While many of you associate me with hospital medicine and SHM, this is only my latest incarnation. For more than 15 years I was a practicing solo general internist in Southern California. You remember me as one of those local medical doctors (LMDs), who stopped by the hospital on the way to their office in the tall office building next to the community hospital where they worked from 9-12 and 2-5 and then went back to the hospital to see admissions and do consults for surgeons.
Right out of training in the 1970s I was the complete internist. I managed my own vents, did my own lumbar punctures, bone marrows, and arterial lines. I prided myself on being well versed in enough of the medical specialties that I was my own internal consultant and the first line of consultation and advice for local surgeons and family practitioners (FPs).
I should also reveal that I played a role first on the board of directors of the American Society of Internal Medicine (ASIM) and then on the board of regents of the American College of Physicians (ACP). I was in the vicinity when RBRVS (resource based relative value system) was born and when internists devolved into gatekeepers and primary care physicians.
I saw the internist as the master detective, but somehow we were recast as the cop on the beat very much on the front lines. From solving the great mysteries we were now settling domestic squabbles and writing traffic tickets. OK we were filling out forms for durable medical goods and writing prescriptions for antidepressants.
General internal medicine had a chance to define itself as comprising physicians who were master diagnosticians, the only doctors capable of handling the complexities of comorbidities, especially in the aging population. Instead of seizing terrain that was so uniquely geared to internal medicine training and experience, internists decided to compete with FPs and nurse practitioners (NPs) to be the traffic cop for resource use and burgeoning specialization.
Internal medicine has always been at a monetary disadvantage to the technospecialties of procedures and gadgets. But at least in the pre-primary care physician (PCP) world, internists could boast they were the “doctors’ doctors,” ready to take on the difficult and the complex. When we cast our lots with the gatekeepers, we became pieceworkers and paper shufflers. We made the excitement of internal medicine—the use of our skills of diagnosis and information integration—something to be avoided because of their very complexity. We created a situation in which the patients who most needed our services were disadvantageous in a world that devalued our training and wanted us to be more like the practical and efficient NPs.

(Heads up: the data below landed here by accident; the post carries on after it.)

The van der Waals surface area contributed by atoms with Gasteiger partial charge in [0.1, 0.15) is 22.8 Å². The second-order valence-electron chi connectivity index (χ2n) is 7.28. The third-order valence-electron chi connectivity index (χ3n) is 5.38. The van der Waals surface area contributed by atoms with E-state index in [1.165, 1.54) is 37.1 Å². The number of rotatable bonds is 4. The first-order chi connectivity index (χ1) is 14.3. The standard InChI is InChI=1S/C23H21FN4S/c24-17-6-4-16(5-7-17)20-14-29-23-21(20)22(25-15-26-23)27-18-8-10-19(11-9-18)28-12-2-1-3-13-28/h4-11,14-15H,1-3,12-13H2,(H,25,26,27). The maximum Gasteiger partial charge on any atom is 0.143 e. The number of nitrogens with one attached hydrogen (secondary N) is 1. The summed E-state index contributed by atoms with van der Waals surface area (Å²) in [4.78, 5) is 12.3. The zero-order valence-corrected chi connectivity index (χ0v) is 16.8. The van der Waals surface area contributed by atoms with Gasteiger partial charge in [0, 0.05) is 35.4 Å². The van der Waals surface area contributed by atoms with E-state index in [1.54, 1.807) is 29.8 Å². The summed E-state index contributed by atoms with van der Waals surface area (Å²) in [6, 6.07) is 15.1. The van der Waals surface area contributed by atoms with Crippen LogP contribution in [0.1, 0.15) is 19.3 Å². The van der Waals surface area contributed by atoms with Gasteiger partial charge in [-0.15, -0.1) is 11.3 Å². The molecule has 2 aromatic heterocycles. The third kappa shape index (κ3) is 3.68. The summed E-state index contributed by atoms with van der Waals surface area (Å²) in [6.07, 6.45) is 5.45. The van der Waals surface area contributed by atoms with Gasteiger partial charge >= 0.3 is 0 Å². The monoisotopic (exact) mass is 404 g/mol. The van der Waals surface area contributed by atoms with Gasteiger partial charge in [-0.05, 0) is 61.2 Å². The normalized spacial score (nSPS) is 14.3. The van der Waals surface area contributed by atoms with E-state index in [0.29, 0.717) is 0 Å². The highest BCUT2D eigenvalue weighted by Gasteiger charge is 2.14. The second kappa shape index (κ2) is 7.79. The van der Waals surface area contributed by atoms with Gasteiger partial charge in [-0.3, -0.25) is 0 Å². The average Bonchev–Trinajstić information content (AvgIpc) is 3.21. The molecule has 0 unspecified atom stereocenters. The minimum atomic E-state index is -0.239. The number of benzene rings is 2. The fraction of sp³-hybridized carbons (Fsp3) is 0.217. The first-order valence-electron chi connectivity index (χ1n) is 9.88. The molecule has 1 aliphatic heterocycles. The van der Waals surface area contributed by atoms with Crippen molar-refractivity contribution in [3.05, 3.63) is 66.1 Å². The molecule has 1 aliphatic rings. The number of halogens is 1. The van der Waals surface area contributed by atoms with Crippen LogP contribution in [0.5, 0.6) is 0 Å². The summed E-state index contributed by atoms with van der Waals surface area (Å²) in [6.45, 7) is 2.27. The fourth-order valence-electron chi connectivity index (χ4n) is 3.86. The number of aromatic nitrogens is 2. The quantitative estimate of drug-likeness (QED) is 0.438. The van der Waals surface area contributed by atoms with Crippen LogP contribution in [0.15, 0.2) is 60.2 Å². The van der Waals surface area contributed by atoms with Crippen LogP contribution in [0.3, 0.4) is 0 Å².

Hospital medicine has come along to tap into the skills of internal medicine in the acute care setting. Hospital medicine strips away the PCP and gatekeeper functions, leaving us with the core of what drew many of us to internal medicine in the first place. As hospital medicine attempts to evolve into what the health system and our patients need, there are glimpses of what a “new” internist might be.
Clinical knowledge and bedside skills are still in demand. The ability to integrate information and see through complexity to formulate a diagnostic plan and a treatment protocol still define internal medicine. But the skills for the 21st-century internists now include data collection, quality improvement, systems analysis, teamwork, management, and leadership.